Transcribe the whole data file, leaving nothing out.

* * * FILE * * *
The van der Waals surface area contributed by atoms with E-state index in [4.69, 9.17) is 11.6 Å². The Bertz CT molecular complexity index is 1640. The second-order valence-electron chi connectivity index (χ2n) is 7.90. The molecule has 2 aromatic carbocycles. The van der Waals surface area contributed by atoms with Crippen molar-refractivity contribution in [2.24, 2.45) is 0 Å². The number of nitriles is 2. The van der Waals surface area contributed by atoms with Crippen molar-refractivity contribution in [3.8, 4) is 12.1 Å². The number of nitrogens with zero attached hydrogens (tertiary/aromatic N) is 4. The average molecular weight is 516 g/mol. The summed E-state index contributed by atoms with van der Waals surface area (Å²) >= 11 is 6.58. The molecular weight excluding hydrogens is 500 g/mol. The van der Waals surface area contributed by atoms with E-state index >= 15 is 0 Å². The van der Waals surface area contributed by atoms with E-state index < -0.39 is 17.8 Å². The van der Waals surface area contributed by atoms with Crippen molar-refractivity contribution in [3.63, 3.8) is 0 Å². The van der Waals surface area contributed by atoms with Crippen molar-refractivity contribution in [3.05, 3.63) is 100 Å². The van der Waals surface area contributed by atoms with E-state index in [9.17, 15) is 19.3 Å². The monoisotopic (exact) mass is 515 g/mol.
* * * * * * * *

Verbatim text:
The van der Waals surface area contributed by atoms with E-state index in [4.69, 9.17) is 11.6 Å². The Bertz CT molecular complexity index is 1640. The second-order valence-electron chi connectivity index (χ2n) is 7.90. The molecule has 2 aromatic carbocycles. The van der Waals surface area contributed by atoms with Crippen molar-refractivity contribution in [2.24, 2.45) is 0 Å². The number of nitriles is 2. The van der Waals surface area contributed by atoms with Crippen molar-refractivity contribution in [3.8, 4) is 12.1 Å². The number of nitrogens with zero attached hydrogens (tertiary/aromatic N) is 4. The average molecular weight is 516 g/mol. The summed E-state index contributed by atoms with van der Waals surface area (Å²) >= 11 is 6.58. The molecular weight excluding hydrogens is 500 g/mol. The van der Waals surface area contributed by atoms with E-state index >= 15 is 0 Å². The van der Waals surface area contributed by atoms with E-state index < -0.39 is 17.8 Å². The van der Waals surface area contributed by atoms with Crippen molar-refractivity contribution in [3.63, 3.8) is 0 Å². The van der Waals surface area contributed by atoms with Crippen molar-refractivity contribution in [3.05, 3.63) is 100 Å². The van der Waals surface area contributed by atoms with E-state index in [9.17, 15) is 19.3 Å². The monoisotopic (exact) mass is 515 g/mol.